US Tax and Estate Planning
Since 2014, the Canada Revenue Agency (CRA) has shared more than 1.6 million Canadian bank records of Americans living in Canada and Green Card holders living in Canada with the Internal Revenue Service (IRS). This information transfer stems from the Foreign Account Tax Compliance Act (FATCA) and the subsequent conclusion of an information transfer agreement between Canada and the United States which implements FATCA, the FATCA Intergovernmental Agreement.
Under US tax law, all US taxpayers, regardless of where they reside, are required to disclose their foreign bank accounts with an aggregate balance in excess $10,000 USD (even for one day of the year) to the IRS by filing Foreign Bank Account Reports (FBARs). Failure to make these disclosures can result in severe penalties, including a penalty of $10,000 USD per account for “non-willful” failures. Willful failures can result in even greater penalties.
In furtherance of this disclosure requirement, the US government adopted FATCA to oblige foreign financial institutions to disclose the bank records of US taxpayers. Canada concluded the FATCA Intergovernmental Agreement to implement FATCA in exchange for the IRS providing information on US bank accounts held by Canadians. Under the FATCA Intergovernmental Agreement, Canadian financial institutions share information on bank accounts held by clients who may be US citizens or Green Card holders with the CRA. In turn, the CRA forwards the information to the IRS. Currently, neither the CRA nor Canadian financial institutions inform the targeted clients of these information transfers.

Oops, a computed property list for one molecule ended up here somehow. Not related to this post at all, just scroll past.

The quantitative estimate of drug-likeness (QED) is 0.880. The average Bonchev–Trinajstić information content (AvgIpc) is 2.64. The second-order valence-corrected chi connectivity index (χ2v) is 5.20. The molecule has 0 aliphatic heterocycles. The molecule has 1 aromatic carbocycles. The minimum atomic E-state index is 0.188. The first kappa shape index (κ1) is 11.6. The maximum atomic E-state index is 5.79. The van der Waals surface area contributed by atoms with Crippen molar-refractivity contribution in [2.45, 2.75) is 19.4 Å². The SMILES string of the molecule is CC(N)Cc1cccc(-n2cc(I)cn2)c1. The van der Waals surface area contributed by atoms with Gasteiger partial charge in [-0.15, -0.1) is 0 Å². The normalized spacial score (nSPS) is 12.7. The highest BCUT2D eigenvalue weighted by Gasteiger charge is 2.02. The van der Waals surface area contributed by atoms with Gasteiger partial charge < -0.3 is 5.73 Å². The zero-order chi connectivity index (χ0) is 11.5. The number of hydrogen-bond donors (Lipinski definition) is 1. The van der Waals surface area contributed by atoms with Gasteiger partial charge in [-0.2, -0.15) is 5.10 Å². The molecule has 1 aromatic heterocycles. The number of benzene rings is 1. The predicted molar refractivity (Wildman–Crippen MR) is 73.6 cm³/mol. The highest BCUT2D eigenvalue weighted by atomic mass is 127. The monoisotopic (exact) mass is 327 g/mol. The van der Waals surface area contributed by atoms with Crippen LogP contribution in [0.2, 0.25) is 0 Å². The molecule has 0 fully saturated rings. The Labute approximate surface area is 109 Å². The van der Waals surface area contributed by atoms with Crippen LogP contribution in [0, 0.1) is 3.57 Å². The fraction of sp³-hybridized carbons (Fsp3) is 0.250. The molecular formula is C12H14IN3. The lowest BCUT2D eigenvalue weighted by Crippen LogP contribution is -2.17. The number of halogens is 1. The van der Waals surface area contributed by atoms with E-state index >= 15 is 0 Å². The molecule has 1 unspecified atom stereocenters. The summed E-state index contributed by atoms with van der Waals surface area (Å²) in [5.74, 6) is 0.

The CRA provided the IRS with information on 600,000 Canadian bank accounts each year in 2016 and 2017. It is anticipated that this number increased in 2018 and will increase again in 2019. If you are an American living in Canada, hold a Green Card holder, or have links to the United States such as being born in the United States, we strongly recommend that you consult one of our qualified cross border professionals to determine if you fall under the scope of FATCA and are compliant with your US tax filing obligations.
For an interesting read on a legal challenge to the FATCA Intergovernmental Agreement, here is a link to a CBC News article on the subject: https://www.cbc.ca/news/politics/tax-fatca-u-s-canada-1.4988135
The comments offered in this article are meant to be general in nature and are not intended to provide legal advice regarding any individual situation. Before taking any action involving your individual situation, you should seek legal advice to ensure it is appropriate for your circumstances.